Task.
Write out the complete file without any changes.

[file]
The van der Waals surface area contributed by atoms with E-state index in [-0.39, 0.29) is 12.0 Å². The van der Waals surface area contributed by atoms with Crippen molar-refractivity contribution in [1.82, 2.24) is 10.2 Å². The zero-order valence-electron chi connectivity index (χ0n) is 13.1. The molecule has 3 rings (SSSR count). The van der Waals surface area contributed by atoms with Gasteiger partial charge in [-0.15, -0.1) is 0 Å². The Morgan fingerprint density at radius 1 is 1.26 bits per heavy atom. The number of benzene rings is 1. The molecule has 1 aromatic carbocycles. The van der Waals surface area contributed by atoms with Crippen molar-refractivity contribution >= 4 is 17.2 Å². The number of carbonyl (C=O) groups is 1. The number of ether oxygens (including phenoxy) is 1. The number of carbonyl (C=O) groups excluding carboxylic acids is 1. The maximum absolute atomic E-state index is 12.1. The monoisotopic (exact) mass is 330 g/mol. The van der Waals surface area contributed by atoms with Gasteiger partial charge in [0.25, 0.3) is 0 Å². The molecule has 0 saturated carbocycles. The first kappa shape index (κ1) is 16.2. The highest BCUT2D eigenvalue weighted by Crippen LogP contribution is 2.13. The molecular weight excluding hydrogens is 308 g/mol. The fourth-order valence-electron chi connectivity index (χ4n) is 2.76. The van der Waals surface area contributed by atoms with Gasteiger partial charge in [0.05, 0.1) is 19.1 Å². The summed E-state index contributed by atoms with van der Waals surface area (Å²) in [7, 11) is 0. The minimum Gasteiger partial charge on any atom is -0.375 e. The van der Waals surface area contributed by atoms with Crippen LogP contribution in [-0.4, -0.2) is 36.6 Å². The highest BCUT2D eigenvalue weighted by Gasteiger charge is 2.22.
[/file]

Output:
The van der Waals surface area contributed by atoms with E-state index in [-0.39, 0.29) is 12.0 Å². The van der Waals surface area contributed by atoms with Crippen molar-refractivity contribution in [1.82, 2.24) is 10.2 Å². The zero-order valence-electron chi connectivity index (χ0n) is 13.1. The molecule has 3 rings (SSSR count). The van der Waals surface area contributed by atoms with Gasteiger partial charge in [-0.15, -0.1) is 0 Å². The Morgan fingerprint density at radius 1 is 1.26 bits per heavy atom. The number of benzene rings is 1. The molecule has 1 aromatic carbocycles. The van der Waals surface area contributed by atoms with Crippen molar-refractivity contribution >= 4 is 17.2 Å². The number of carbonyl (C=O) groups is 1. The number of ether oxygens (including phenoxy) is 1. The number of carbonyl (C=O) groups excluding carboxylic acids is 1. The maximum absolute atomic E-state index is 12.1. The monoisotopic (exact) mass is 330 g/mol. The van der Waals surface area contributed by atoms with Gasteiger partial charge in [0.25, 0.3) is 0 Å². The molecule has 0 saturated carbocycles. The first kappa shape index (κ1) is 16.2. The highest BCUT2D eigenvalue weighted by Crippen LogP contribution is 2.13. The molecular weight excluding hydrogens is 308 g/mol. The fourth-order valence-electron chi connectivity index (χ4n) is 2.76. The van der Waals surface area contributed by atoms with Gasteiger partial charge in [0.05, 0.1) is 19.1 Å². The summed E-state index contributed by atoms with van der Waals surface area (Å²) in [7, 11) is 0. The minimum Gasteiger partial charge on any atom is -0.375 e. The van der Waals surface area contributed by atoms with Crippen LogP contribution in [-0.4, -0.2) is 36.6 Å². The highest BCUT2D eigenvalue weighted by Gasteiger charge is 2.22.